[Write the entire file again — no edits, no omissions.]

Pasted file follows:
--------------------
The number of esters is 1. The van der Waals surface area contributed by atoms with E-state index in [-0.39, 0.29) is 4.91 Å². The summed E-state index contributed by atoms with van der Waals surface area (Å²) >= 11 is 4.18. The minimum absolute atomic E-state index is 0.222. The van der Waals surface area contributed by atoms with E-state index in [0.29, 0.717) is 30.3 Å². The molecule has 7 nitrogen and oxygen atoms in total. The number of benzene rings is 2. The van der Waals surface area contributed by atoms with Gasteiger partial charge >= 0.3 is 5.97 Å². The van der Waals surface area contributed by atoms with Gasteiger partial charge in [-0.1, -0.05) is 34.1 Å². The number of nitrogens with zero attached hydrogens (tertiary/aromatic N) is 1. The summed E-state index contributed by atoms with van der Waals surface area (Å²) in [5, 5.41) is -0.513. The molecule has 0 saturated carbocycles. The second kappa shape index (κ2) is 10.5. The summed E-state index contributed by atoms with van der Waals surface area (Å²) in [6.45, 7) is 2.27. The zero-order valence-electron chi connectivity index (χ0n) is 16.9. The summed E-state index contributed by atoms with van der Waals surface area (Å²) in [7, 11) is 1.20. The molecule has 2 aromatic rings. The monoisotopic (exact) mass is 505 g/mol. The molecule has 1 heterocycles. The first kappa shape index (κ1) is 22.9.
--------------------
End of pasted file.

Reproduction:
The number of esters is 1. The van der Waals surface area contributed by atoms with E-state index in [-0.39, 0.29) is 4.91 Å². The summed E-state index contributed by atoms with van der Waals surface area (Å²) >= 11 is 4.18. The minimum absolute atomic E-state index is 0.222. The van der Waals surface area contributed by atoms with E-state index in [0.29, 0.717) is 30.3 Å². The molecule has 7 nitrogen and oxygen atoms in total. The number of benzene rings is 2. The van der Waals surface area contributed by atoms with Gasteiger partial charge >= 0.3 is 5.97 Å². The van der Waals surface area contributed by atoms with Gasteiger partial charge in [-0.1, -0.05) is 34.1 Å². The number of nitrogens with zero attached hydrogens (tertiary/aromatic N) is 1. The summed E-state index contributed by atoms with van der Waals surface area (Å²) in [5, 5.41) is -0.513. The molecule has 0 saturated carbocycles. The second kappa shape index (κ2) is 10.5. The summed E-state index contributed by atoms with van der Waals surface area (Å²) in [6.45, 7) is 2.27. The zero-order valence-electron chi connectivity index (χ0n) is 16.9. The summed E-state index contributed by atoms with van der Waals surface area (Å²) in [7, 11) is 1.20. The molecule has 2 aromatic rings. The monoisotopic (exact) mass is 505 g/mol. The molecule has 1 heterocycles. The first kappa shape index (κ1) is 22.9.